Microarray search for radiation-induced markers for vascular targeting of brain AVM tissues

Brain arteriovenous malformations (AVMs) are abnormalities of blood vessels, in which direct connections form between arteries and veins. The high-pressure arterial blood injects into fragile cerebral veins and results in a high risk of bleeding (stroke). AVMs occur in approximately 0.1% of the population and affect predominantly children and young adults.

Current treatments are removing the abnormal vessels (surgery) or blocking the blood flow (injection of blocking material inside the vessels or irradiation of the AVMs), aiming to prevent bleeding. The methods have limitations and no effective treatment is available for large and deep AVMs.

‘Vascular targeting’ is a technique of deliberate induction of localised blood clotting (thrombosis) utilizing molecular differences between AVM vessels and normal vessels. This can be achieved by specific binding of antibodies linked with thrombotic reagents to the unique molecules (markers) on the AVM vessels. Although these markers have not been identified, radiation has the potential to induce specific molecule changes on the vessels, which can be used as markers for vascular targeting of these lesions.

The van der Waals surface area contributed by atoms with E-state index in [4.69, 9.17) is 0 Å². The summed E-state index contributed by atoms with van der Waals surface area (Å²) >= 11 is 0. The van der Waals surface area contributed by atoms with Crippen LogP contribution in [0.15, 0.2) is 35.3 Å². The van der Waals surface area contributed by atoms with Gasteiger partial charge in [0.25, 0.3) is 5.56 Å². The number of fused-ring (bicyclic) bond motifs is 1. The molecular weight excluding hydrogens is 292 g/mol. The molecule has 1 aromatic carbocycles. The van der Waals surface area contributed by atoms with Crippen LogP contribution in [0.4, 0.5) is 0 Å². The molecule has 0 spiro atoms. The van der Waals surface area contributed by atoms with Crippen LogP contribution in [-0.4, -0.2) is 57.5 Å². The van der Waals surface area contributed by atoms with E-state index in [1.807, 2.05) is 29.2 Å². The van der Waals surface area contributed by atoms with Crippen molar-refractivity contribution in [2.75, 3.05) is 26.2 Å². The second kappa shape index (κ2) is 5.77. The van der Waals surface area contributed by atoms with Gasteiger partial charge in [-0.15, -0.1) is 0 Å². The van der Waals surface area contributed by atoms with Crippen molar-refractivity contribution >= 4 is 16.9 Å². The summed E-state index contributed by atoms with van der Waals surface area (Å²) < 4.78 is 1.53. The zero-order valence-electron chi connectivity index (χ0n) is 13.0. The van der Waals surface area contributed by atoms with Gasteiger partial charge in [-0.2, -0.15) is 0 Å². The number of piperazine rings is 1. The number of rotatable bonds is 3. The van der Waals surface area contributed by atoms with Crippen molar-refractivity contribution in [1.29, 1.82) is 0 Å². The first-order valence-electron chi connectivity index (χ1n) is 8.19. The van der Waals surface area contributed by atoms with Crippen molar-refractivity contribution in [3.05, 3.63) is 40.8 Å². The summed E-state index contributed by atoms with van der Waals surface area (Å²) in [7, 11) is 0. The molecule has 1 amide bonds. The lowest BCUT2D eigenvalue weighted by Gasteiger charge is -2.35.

In this work, we will use a state-of-the-art molecular analysis technique (microarray) to screen the radiation-induced markers on the surface of cells lining AVM vessels and identify their binding partners (ligands) simultaneously. Microarrays have large number of ligands immobilized in precise positions on their surfaces. If an irradiated cell carries specific markers on its surface, it will bind to the corresponding ligand areas, leading to the identification of the markers and their ligands.

The ligands will be chemically linked with a thrombotic agent and used as vascular-targeting agents for irradiated AVM vessels in future studies. Successful development of the technique will provide an effective treatment for AVMs.